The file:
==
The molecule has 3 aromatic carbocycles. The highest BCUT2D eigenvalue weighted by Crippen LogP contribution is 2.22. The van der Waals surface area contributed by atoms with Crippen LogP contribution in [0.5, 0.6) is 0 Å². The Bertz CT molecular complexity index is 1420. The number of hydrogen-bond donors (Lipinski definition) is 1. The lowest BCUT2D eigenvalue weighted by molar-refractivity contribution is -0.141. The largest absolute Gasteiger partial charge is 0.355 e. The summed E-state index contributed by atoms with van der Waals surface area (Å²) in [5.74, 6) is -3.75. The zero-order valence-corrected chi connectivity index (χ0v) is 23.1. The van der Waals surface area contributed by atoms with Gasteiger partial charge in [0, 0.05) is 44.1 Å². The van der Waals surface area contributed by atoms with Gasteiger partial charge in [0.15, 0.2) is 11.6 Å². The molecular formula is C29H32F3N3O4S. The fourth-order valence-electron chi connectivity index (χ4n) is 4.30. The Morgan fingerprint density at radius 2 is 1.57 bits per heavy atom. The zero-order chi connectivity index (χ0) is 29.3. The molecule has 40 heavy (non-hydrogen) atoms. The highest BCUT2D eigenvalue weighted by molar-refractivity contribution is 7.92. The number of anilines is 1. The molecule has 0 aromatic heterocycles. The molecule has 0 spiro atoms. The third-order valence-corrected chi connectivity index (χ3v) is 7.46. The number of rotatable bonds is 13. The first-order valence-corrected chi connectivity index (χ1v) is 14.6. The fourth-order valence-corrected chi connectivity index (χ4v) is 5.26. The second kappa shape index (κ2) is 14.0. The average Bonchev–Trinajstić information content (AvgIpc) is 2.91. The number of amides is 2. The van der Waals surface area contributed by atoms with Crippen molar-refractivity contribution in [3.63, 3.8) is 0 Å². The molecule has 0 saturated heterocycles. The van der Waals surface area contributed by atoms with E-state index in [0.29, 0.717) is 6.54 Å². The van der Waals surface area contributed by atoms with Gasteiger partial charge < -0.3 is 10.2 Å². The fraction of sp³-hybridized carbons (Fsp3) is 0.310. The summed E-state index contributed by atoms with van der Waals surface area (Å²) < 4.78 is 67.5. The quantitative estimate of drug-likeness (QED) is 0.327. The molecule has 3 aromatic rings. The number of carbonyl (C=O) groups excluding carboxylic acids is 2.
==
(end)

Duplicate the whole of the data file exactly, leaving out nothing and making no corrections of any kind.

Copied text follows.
The molecule has 3 aromatic carbocycles. The highest BCUT2D eigenvalue weighted by Crippen LogP contribution is 2.22. The van der Waals surface area contributed by atoms with Crippen LogP contribution in [0.5, 0.6) is 0 Å². The Bertz CT molecular complexity index is 1420. The number of hydrogen-bond donors (Lipinski definition) is 1. The lowest BCUT2D eigenvalue weighted by molar-refractivity contribution is -0.141. The largest absolute Gasteiger partial charge is 0.355 e. The summed E-state index contributed by atoms with van der Waals surface area (Å²) in [5.74, 6) is -3.75. The zero-order valence-corrected chi connectivity index (χ0v) is 23.1. The van der Waals surface area contributed by atoms with Gasteiger partial charge in [0, 0.05) is 44.1 Å². The van der Waals surface area contributed by atoms with Gasteiger partial charge in [0.15, 0.2) is 11.6 Å². The molecular formula is C29H32F3N3O4S. The fourth-order valence-electron chi connectivity index (χ4n) is 4.30. The Morgan fingerprint density at radius 2 is 1.57 bits per heavy atom. The zero-order chi connectivity index (χ0) is 29.3. The molecule has 40 heavy (non-hydrogen) atoms. The highest BCUT2D eigenvalue weighted by molar-refractivity contribution is 7.92. The number of anilines is 1. The molecule has 0 aromatic heterocycles. The molecule has 0 spiro atoms. The third-order valence-corrected chi connectivity index (χ3v) is 7.46. The number of rotatable bonds is 13. The first-order valence-corrected chi connectivity index (χ1v) is 14.6. The fourth-order valence-corrected chi connectivity index (χ4v) is 5.26. The second kappa shape index (κ2) is 14.0. The average Bonchev–Trinajstić information content (AvgIpc) is 2.91. The number of amides is 2. The van der Waals surface area contributed by atoms with Crippen molar-refractivity contribution in [3.63, 3.8) is 0 Å². The molecule has 0 saturated heterocycles. The van der Waals surface area contributed by atoms with E-state index in [0.29, 0.717) is 6.54 Å². The van der Waals surface area contributed by atoms with Gasteiger partial charge < -0.3 is 10.2 Å². The fraction of sp³-hybridized carbons (Fsp3) is 0.310. The summed E-state index contributed by atoms with van der Waals surface area (Å²) < 4.78 is 67.5. The quantitative estimate of drug-likeness (QED) is 0.327. The molecule has 3 aromatic rings. The number of carbonyl (C=O) groups excluding carboxylic acids is 2.